What does repo do?
The Office of Financial Research is out with a new “Reference Guide to U.S. Repo and Securities Lending Markets” which collects together in one place most of what is known, and draws some attention to how much is not known, about this key bit of monetary infrastructure.
Kudos to the authors for treating repo and securities lending in the same document, since in practice they do much the same thing. Repo is structured as a simultaneous purchase and forward sale of a security: on the first leg cash goes one way and securities go the other, while on the second leg the flows are reversed. Securities lending against cash collateral involves much the same pattern of flows, and thus offers an alternative way of doing the same thing.
To be sure, the securities involved are typically different: repo involves Treasuries and government agency fixed income securities whereas securities lending often involves equity. And a good chunk of securities lending is against security, not cash, collateral. But that just means that, from a money view perspective, repo is the core activity and securities lending the periphery. In order to understand the system as a whole we need to understand both, and how they interact.
What we know about the system mostly comes from the reporting of the primary dealers who do regular business with the Fed, reporting that arises originally from the Fed’s concern for ensuring liquidity in the Treasury debt market. We also now know a lot about the tri-party repo market, as a consequence of its role in the financial crisis.
What we do not know much about is the bilateral repo market, and anything involving non-primary dealers. In particular, though the report only hints at this, we don’t know much about the offshore repo market. Presumably the OFR is relying on the work of analogous financial research bodies in London, which will then have to be integrated in order to get a picture of the entire system. For now, however, it remains a black box.
What we know is that the repo and securities lending we can see has shrunk a lot since the crisis, in significant part because of new regulations that make it a less profitable business. What we don’t know is whether the repo and securities lending we cannot see has also shrunk, or maybe has taken up some of the slack.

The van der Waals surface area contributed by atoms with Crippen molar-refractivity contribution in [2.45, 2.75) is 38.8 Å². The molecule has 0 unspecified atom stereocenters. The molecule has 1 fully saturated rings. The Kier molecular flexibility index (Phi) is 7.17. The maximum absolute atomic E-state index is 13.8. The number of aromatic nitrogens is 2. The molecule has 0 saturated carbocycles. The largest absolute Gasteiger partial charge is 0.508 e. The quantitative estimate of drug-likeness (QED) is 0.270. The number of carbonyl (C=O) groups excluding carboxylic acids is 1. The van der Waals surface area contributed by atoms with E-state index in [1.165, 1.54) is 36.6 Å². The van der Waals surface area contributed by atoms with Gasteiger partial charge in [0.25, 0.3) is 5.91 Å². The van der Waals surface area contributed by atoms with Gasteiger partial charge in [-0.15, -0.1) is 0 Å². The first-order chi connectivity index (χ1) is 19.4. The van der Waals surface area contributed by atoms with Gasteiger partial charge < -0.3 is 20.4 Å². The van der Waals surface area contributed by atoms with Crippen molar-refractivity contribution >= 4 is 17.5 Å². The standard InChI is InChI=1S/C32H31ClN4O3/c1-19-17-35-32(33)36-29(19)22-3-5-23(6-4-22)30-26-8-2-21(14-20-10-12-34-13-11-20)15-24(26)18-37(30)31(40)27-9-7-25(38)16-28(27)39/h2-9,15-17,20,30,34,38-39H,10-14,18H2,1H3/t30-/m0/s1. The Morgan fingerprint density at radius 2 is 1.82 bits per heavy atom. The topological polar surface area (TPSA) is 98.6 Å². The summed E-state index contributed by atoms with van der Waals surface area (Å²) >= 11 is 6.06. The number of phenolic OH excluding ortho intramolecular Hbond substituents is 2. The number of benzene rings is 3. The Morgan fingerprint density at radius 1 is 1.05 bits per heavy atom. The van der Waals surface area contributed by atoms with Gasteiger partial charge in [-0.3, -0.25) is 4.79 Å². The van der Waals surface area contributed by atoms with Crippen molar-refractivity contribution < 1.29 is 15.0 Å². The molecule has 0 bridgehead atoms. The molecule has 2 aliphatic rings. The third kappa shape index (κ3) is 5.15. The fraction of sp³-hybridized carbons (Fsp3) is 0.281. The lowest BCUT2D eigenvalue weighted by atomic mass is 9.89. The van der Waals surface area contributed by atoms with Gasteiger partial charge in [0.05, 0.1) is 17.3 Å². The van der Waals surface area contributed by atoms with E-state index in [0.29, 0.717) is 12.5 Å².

One important thing I long assumed to be true is confirmed by the report. The repo haircut, which is the difference between the market value of the security and the size of the cash loan, is NOT appropriately understood as compensation for credit risk. Here is the key passage:
“The events of the 2007-09 financial crisis revealed that cash investors, especially those whose decision-making is tied to corporate governance procedures, do not dynamically adjust haircuts when counterparty credit risk rises, but rather request higher quality collateral or limit their repo investment activities to higher quality counterparties.” (p. 42)
What this means is that when the system is in expansion mode the list of eligible collateral and eligible counterparties expands, and when it is in contraction mode the list of eligible collateral and eligible counterparties shrinks. Credit quantities, not credit prices, absorb the system-level fluctuation, which is easy enough in expansion mode, but a very different matter in contraction mode.
The report emphasizes the danger of fire sale in the contraction, i.e. price volatility. The idea seems to be that the shunned counterparties will be forced to sell the shunned collateral, for whatever price induces some other holder of cash reserves to buy. In this way the fleeing cash investors get the cash they want, at the expense of the shunned counterparty and to the benefit of some other cash holder who jumps into the fray to get a bargain. Maybe, but also maybe not.